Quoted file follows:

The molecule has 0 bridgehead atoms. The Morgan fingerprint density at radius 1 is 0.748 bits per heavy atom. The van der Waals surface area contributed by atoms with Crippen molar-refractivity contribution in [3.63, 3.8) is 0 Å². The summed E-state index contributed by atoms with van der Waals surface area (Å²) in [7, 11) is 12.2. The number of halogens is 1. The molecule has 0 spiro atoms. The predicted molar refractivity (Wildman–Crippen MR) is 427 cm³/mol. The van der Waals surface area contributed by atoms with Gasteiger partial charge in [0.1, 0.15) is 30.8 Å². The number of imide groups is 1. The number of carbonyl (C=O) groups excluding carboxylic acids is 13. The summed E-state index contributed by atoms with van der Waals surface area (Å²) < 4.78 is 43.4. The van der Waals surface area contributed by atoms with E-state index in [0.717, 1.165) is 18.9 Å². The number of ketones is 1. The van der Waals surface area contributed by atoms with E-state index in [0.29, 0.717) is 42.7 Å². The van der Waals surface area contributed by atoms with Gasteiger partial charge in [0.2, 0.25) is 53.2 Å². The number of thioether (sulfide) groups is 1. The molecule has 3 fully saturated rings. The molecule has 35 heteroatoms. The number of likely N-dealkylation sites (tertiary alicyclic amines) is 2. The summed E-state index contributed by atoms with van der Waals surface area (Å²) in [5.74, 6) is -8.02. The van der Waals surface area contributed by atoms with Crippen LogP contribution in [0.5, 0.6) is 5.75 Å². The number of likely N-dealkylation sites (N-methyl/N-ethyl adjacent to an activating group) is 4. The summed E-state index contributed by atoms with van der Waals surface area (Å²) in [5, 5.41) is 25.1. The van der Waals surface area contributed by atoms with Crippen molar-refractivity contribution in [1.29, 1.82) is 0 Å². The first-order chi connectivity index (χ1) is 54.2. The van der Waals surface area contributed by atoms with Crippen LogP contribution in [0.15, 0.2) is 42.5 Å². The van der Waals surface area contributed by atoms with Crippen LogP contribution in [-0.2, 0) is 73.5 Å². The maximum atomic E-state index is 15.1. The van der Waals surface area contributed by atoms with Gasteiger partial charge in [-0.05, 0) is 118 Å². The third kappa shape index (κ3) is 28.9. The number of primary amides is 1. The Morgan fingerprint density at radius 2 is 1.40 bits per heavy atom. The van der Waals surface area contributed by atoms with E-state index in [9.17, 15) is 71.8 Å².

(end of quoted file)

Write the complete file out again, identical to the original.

The molecule has 0 bridgehead atoms. The Morgan fingerprint density at radius 1 is 0.748 bits per heavy atom. The van der Waals surface area contributed by atoms with Crippen molar-refractivity contribution in [3.63, 3.8) is 0 Å². The summed E-state index contributed by atoms with van der Waals surface area (Å²) in [7, 11) is 12.2. The number of halogens is 1. The molecule has 0 spiro atoms. The predicted molar refractivity (Wildman–Crippen MR) is 427 cm³/mol. The van der Waals surface area contributed by atoms with Gasteiger partial charge in [0.1, 0.15) is 30.8 Å². The number of imide groups is 1. The number of carbonyl (C=O) groups excluding carboxylic acids is 13. The summed E-state index contributed by atoms with van der Waals surface area (Å²) < 4.78 is 43.4. The van der Waals surface area contributed by atoms with E-state index in [0.717, 1.165) is 18.9 Å². The number of ketones is 1. The van der Waals surface area contributed by atoms with E-state index in [0.29, 0.717) is 42.7 Å². The van der Waals surface area contributed by atoms with Gasteiger partial charge in [0.2, 0.25) is 53.2 Å². The number of thioether (sulfide) groups is 1. The molecule has 3 fully saturated rings. The molecule has 35 heteroatoms. The number of likely N-dealkylation sites (tertiary alicyclic amines) is 2. The summed E-state index contributed by atoms with van der Waals surface area (Å²) in [5.74, 6) is -8.02. The van der Waals surface area contributed by atoms with Crippen LogP contribution in [0.5, 0.6) is 5.75 Å². The number of likely N-dealkylation sites (N-methyl/N-ethyl adjacent to an activating group) is 4. The summed E-state index contributed by atoms with van der Waals surface area (Å²) in [5, 5.41) is 25.1. The van der Waals surface area contributed by atoms with Crippen molar-refractivity contribution in [1.29, 1.82) is 0 Å². The first-order chi connectivity index (χ1) is 54.2. The van der Waals surface area contributed by atoms with Crippen LogP contribution in [0.15, 0.2) is 42.5 Å². The van der Waals surface area contributed by atoms with Crippen LogP contribution in [-0.2, 0) is 73.5 Å². The maximum atomic E-state index is 15.1. The van der Waals surface area contributed by atoms with Gasteiger partial charge in [-0.05, 0) is 118 Å². The third kappa shape index (κ3) is 28.9. The number of primary amides is 1. The Morgan fingerprint density at radius 2 is 1.40 bits per heavy atom. The van der Waals surface area contributed by atoms with E-state index in [9.17, 15) is 71.8 Å².